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in reply to Empirically solving complex problems

Does anybody else think like this?

Yes!

And I have the same feelings about a lot of other stuff, including most of CS.

A problem described can be related to Knapsack or The Travalling Salesman Problem--correctly described as NP-hard or NP-complete--but it can still be solved in real time using Perl when the CS majors give up. I've done this many times.

Graph theory is, IMO, an abstraction too far. Graph terminology--nodes, edges, traversal etc.--in many cases, simply serves to obscure the details of the problems they describe, and in doing so, maks things which are straight forward to understand and implement, hard or impossible to do, because you can't see the trees cos the forest is in the way:)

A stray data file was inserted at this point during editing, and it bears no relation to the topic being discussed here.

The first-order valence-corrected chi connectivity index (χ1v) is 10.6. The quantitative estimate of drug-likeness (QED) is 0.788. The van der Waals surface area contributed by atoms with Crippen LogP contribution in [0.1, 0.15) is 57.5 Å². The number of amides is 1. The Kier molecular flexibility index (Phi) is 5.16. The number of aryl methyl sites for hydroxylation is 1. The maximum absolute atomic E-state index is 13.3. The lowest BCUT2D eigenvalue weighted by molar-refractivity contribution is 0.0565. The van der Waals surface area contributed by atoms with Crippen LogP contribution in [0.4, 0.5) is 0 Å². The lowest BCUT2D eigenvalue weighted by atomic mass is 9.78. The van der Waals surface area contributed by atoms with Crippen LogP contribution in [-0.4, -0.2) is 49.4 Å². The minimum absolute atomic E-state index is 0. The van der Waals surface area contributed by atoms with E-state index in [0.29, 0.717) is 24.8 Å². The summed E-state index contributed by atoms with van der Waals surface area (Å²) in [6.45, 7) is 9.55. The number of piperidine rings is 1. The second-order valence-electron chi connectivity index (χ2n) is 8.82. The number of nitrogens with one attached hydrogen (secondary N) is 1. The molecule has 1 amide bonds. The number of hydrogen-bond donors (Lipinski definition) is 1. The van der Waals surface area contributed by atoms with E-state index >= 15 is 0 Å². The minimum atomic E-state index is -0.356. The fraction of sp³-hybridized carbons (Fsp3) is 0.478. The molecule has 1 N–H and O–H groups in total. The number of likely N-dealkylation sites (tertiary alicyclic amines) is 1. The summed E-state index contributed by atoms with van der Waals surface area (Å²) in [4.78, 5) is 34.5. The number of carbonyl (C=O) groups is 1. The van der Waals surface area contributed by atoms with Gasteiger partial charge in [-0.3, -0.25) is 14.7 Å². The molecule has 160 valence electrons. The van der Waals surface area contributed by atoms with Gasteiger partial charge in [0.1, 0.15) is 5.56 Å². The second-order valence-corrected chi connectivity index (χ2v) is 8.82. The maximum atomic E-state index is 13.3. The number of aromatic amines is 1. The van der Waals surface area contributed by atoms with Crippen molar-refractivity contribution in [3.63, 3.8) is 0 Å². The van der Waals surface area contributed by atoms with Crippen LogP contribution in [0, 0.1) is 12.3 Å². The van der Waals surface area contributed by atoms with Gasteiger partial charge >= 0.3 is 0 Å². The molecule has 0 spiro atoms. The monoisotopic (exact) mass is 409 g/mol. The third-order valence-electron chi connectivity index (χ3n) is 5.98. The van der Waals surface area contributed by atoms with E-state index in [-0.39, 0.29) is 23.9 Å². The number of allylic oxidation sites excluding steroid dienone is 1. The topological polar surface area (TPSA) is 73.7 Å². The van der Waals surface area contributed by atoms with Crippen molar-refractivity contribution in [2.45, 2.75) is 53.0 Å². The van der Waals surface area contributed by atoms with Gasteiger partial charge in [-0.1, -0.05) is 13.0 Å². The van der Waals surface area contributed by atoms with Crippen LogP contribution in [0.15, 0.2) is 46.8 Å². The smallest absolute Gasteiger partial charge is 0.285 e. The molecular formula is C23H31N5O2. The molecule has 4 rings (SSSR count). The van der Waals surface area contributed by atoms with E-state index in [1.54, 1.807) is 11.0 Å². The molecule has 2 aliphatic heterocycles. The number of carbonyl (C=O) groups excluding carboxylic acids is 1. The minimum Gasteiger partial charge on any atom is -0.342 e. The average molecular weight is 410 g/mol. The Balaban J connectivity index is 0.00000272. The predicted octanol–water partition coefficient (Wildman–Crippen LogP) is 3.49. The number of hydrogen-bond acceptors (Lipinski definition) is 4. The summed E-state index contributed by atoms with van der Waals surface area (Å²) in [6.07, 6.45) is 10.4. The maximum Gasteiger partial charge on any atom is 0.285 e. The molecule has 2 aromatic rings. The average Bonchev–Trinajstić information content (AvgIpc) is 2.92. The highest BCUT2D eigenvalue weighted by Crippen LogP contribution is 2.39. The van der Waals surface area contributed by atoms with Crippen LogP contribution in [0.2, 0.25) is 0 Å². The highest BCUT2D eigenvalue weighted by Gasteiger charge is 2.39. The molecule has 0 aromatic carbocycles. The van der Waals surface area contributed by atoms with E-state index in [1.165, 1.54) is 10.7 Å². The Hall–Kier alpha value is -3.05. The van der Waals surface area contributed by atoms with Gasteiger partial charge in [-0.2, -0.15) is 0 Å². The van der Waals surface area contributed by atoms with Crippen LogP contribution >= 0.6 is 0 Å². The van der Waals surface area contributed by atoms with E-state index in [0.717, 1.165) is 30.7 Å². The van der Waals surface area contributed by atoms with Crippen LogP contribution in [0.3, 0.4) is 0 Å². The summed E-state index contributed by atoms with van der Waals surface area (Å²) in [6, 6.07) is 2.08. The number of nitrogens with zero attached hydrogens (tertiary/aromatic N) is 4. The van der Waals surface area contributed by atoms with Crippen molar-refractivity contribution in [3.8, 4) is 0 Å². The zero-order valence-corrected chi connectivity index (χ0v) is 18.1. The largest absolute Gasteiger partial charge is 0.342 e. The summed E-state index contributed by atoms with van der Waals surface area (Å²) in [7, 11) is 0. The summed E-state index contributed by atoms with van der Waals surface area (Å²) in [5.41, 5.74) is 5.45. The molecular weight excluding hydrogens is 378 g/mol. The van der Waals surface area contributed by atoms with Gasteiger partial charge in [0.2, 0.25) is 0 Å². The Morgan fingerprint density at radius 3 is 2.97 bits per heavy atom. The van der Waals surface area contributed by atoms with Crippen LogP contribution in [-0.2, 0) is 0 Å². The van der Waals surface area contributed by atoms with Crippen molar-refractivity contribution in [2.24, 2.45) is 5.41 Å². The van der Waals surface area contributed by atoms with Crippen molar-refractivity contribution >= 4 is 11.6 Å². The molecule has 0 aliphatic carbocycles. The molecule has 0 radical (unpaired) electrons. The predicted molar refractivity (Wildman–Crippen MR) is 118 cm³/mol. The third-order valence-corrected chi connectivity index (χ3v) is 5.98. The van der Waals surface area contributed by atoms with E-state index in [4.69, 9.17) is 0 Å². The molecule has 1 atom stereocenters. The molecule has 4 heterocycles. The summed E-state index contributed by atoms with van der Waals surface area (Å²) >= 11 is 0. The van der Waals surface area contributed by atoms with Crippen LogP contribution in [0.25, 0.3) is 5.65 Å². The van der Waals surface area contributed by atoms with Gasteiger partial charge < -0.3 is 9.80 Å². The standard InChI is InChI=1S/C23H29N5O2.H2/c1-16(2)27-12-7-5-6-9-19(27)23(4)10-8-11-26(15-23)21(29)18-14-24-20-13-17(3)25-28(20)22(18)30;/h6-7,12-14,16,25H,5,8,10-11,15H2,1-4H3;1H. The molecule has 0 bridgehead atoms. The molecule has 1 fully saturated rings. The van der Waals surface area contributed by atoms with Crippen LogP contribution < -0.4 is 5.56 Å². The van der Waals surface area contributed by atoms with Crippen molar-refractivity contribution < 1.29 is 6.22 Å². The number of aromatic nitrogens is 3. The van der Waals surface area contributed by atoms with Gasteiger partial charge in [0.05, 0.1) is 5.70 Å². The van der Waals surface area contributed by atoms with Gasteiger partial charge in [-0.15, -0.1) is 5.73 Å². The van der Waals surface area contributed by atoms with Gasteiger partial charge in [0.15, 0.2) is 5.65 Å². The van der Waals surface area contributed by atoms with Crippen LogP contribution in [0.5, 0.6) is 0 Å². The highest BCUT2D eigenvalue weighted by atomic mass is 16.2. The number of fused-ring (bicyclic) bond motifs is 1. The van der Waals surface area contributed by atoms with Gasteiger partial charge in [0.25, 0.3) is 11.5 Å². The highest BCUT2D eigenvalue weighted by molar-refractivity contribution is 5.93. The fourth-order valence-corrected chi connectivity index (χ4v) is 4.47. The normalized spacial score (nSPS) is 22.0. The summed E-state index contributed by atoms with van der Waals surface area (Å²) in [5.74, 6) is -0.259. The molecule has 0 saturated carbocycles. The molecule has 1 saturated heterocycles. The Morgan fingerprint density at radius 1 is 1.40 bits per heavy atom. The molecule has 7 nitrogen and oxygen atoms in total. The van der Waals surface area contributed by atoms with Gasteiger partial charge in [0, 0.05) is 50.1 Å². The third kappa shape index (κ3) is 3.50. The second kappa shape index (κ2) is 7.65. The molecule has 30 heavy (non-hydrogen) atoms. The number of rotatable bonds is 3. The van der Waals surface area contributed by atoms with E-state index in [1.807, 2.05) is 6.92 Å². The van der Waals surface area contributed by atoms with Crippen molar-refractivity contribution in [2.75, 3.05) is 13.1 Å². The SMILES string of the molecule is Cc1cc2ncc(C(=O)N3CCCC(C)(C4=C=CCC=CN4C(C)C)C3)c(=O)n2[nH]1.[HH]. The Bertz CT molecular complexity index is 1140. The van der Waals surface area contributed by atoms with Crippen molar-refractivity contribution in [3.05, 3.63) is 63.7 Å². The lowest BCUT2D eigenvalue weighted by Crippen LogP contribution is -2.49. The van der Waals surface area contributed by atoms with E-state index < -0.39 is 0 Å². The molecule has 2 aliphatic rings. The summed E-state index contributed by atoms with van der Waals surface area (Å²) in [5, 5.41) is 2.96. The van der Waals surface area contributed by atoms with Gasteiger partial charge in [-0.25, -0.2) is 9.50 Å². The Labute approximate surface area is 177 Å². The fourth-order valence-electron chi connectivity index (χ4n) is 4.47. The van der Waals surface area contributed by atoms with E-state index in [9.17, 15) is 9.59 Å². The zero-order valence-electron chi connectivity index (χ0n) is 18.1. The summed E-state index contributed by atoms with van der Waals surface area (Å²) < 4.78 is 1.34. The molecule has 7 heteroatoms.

Examine what is said, not who speaks.
Silence betokens consent.
Love the truth but pardon error.
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Re^2: Empirically solving complex problems
by bart (Canon) on Mar 06, 2005 at 05:55 UTC
A problem described can be related to Knapsack or The Travalling Salesman Problem--correctly described as NP-hard or NP-complete--but it can still be solved in real time using Perl when the CS majors give up. I've done this many times.

The thing about NP complete problems is that they don't scale. It could be you can still find solutions for, for example, 20 nodes, while for just a few more nodes, solving the same problem takes many times longer, so long that it's no longer practically usable. Your particular problem may take a few minutes to solve, while the slighhtly more complex problem takes hours, or days.

I think that BrowserUK's point is that a problem can be related to a known hard problem, but be very doable. Or there is a variation on it which is what you really need that is doable. The CS major looks at the problem and knows the theory about why it is hard. But if you just try it, often you'll get an answer.

Sometimes you won't. Often you'll get a fast answer to the wrong problem. But success comes often enough that it is often worth not giving up too easily.